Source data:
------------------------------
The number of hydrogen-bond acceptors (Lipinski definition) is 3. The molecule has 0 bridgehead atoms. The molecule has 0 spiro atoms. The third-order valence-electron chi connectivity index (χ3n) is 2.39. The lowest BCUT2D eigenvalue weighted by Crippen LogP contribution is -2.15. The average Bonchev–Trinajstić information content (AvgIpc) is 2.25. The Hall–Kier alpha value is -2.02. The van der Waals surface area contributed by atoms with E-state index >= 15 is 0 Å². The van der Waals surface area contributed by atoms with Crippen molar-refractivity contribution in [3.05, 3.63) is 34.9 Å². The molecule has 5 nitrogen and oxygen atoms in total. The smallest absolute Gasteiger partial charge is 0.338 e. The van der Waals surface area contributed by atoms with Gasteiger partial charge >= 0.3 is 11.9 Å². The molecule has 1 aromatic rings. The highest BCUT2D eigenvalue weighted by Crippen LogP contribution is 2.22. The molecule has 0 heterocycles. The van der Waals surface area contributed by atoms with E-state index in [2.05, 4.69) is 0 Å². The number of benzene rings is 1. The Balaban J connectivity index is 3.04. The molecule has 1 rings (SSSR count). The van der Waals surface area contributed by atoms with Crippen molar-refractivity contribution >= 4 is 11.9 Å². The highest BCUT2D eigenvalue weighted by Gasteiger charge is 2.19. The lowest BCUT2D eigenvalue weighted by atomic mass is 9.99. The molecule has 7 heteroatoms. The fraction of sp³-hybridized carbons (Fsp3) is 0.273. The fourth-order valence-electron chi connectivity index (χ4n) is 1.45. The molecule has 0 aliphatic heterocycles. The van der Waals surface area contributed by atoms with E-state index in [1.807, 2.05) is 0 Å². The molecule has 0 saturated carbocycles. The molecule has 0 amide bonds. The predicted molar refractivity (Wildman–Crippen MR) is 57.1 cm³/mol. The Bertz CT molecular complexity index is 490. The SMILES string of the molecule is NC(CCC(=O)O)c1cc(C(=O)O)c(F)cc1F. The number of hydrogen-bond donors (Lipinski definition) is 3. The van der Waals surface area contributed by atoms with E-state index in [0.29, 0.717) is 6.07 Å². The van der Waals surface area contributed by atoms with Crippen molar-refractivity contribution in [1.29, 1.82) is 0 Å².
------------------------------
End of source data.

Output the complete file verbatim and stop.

The number of hydrogen-bond acceptors (Lipinski definition) is 3. The molecule has 0 bridgehead atoms. The molecule has 0 spiro atoms. The third-order valence-electron chi connectivity index (χ3n) is 2.39. The lowest BCUT2D eigenvalue weighted by Crippen LogP contribution is -2.15. The average Bonchev–Trinajstić information content (AvgIpc) is 2.25. The Hall–Kier alpha value is -2.02. The van der Waals surface area contributed by atoms with E-state index >= 15 is 0 Å². The van der Waals surface area contributed by atoms with Crippen molar-refractivity contribution in [3.05, 3.63) is 34.9 Å². The molecule has 5 nitrogen and oxygen atoms in total. The smallest absolute Gasteiger partial charge is 0.338 e. The van der Waals surface area contributed by atoms with Gasteiger partial charge >= 0.3 is 11.9 Å². The molecule has 1 aromatic rings. The highest BCUT2D eigenvalue weighted by Crippen LogP contribution is 2.22. The molecule has 0 heterocycles. The van der Waals surface area contributed by atoms with E-state index in [2.05, 4.69) is 0 Å². The number of benzene rings is 1. The Balaban J connectivity index is 3.04. The molecule has 1 rings (SSSR count). The van der Waals surface area contributed by atoms with Crippen molar-refractivity contribution >= 4 is 11.9 Å². The highest BCUT2D eigenvalue weighted by Gasteiger charge is 2.19. The lowest BCUT2D eigenvalue weighted by atomic mass is 9.99. The molecule has 7 heteroatoms. The fraction of sp³-hybridized carbons (Fsp3) is 0.273. The fourth-order valence-electron chi connectivity index (χ4n) is 1.45. The molecule has 0 aliphatic heterocycles. The van der Waals surface area contributed by atoms with E-state index in [1.807, 2.05) is 0 Å². The molecule has 0 saturated carbocycles. The molecule has 0 amide bonds. The predicted molar refractivity (Wildman–Crippen MR) is 57.1 cm³/mol. The Bertz CT molecular complexity index is 490. The SMILES string of the molecule is NC(CCC(=O)O)c1cc(C(=O)O)c(F)cc1F. The number of hydrogen-bond donors (Lipinski definition) is 3. The van der Waals surface area contributed by atoms with E-state index in [0.29, 0.717) is 6.07 Å². The van der Waals surface area contributed by atoms with Crippen molar-refractivity contribution in [1.29, 1.82) is 0 Å².